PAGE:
Despite the many problems that currently ails the Bangladesh industry, the country is still considered a major force for future growth in the global textile scenario, attracting foreign investment. A recent example is a venture investment of US $ 200 million made in Bangladesh by New York based, Tau Investment Management, a growth-equity venture investment firm that lives with the philosophy that global supply chains are in crisis. The venture christened Tau Bangladesh will buy minority ownership in large textile companies of the country. The fund to be injected is aimed at improving the value-chain of the companies through upgrading and de-risking supply chain. Further, the venture intends to make the companies it invests in socially responsible and compliant on international standards.
Tau management has built its business model on the reality that decades of outsourcing and offshoring have reduced costs for leading corporations, but have also brought calamitous risks and inefficiencies. “In the ‘race to the bottom’, a garment factory collapse kills hundreds of workers and throws an entire industry into turmoil; toxins in Chinese baby formula, or oil spills in American waters, grossly undermine public trust in brands and result in harsh regulations,” says Oliver Niedermaier, CEO, Tau Investment. Though quality suffers, productivity stagnates, and workers and natural environments are degraded or even destroyed, to date, investors have not seized upon the opportunity to be the vehicle of change.
Taking a position, Tau Investment has initiated Tau Bangladesh. “We are investing to help build few companies to become stronger strategic suppliers, due to which incremental revenue is expected to be generated,” says Niedermaier. Announcing the initiative, Niedermaier expressed concern that in the near future the number of companies within the industry may fall if changes were not brought about. Replying to a question put forth by the BGMEA President, Atiqul Islam on what can be done to help the medium and small factory owners, Oliver said, “The fund is flexible and in future we may review the current strategy and make some investments in the medium size companies as well.”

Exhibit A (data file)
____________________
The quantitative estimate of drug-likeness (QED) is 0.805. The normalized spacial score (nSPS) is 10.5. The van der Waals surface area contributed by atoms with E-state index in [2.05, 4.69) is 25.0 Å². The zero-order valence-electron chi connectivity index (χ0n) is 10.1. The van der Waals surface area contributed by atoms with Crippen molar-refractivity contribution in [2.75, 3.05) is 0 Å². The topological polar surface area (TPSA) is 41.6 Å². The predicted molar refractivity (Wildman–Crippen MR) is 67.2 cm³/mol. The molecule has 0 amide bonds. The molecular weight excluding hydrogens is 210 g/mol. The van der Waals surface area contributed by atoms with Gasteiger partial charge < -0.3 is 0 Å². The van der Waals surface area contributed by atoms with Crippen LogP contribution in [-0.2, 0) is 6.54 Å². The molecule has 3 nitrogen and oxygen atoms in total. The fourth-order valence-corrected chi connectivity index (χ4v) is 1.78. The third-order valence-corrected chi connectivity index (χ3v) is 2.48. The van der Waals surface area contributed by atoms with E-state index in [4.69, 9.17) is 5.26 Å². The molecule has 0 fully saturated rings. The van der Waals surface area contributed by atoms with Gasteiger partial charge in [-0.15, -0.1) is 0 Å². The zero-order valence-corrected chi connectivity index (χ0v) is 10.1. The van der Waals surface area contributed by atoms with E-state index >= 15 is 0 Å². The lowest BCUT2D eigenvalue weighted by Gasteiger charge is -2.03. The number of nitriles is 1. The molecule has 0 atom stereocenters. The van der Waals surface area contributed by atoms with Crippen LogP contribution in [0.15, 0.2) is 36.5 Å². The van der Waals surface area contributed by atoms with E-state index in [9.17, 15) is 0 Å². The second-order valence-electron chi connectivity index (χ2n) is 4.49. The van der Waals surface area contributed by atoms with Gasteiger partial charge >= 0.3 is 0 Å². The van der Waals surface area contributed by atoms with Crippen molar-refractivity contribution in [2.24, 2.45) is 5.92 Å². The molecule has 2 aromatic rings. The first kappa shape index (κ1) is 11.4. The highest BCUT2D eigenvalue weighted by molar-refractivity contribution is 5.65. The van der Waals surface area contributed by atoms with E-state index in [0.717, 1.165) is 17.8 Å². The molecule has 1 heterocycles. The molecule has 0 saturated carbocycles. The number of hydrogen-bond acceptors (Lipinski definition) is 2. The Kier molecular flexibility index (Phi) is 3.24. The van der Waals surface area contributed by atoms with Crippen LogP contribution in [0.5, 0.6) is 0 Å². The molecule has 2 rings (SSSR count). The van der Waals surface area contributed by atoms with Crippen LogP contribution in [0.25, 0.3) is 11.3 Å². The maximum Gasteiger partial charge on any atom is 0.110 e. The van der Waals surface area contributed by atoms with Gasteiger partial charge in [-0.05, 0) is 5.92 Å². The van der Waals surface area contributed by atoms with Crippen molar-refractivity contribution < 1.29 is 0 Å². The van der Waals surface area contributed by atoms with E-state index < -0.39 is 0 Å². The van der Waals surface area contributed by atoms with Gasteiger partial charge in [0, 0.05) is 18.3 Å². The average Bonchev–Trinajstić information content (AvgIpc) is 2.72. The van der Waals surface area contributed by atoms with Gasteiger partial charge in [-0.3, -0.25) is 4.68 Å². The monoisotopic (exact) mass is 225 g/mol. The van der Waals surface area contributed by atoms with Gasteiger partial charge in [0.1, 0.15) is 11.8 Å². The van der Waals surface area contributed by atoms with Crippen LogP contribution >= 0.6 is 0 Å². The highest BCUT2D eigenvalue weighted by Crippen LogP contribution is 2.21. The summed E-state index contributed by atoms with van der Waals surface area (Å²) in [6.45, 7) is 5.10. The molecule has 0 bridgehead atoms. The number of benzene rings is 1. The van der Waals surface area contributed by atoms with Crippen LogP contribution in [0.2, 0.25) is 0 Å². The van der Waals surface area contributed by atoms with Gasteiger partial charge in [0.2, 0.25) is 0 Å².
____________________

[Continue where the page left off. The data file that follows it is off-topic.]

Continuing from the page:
The Bangladesh fund of US $ 200 million is a portion of a billion dollar fund committed in September 2013, named Tau Transformation Fund seeking to change the global supply chain over next three years as part of their Clinton Global Initiative (CGI) to upgrade the apparel and textile supply chain in promising garmenting destinations such as Bangladesh and the likes, hence the fund will target textile and apparel manufacturers in emerging markets. “We are ready to invest US $ 20 million to US $ 50 million in a few garment makers that will generate over US $ 100 million annual sales and make the companies avail world-class expertise along with access to low-cost financing sources in order to create increased profitability,” said Oliver.
Tau draws on partnerships with apparel industry leaders, NGOs, and policymakers to address the sector’s top issues, including unsafe workplaces, forced and child labour, and environmental degradation. The firm’s disruptive investment thesis transcends traditional financial metrics and includes social and environmental factors that materially impact shareholder value and stakeholder interests.
Tau’s investments will directly impact the lives of approximately 2,00,000 garment workers through skills training, improvements in compensation, safety and working conditions and other supportive programs such as healthcare and education. The transformations will result in a reduction of roughly 24 million metric tonnes of greenhouse gases and 2.5 billion kilowatt hours of energy through increased efficiencies – all of which also enhance financial performance.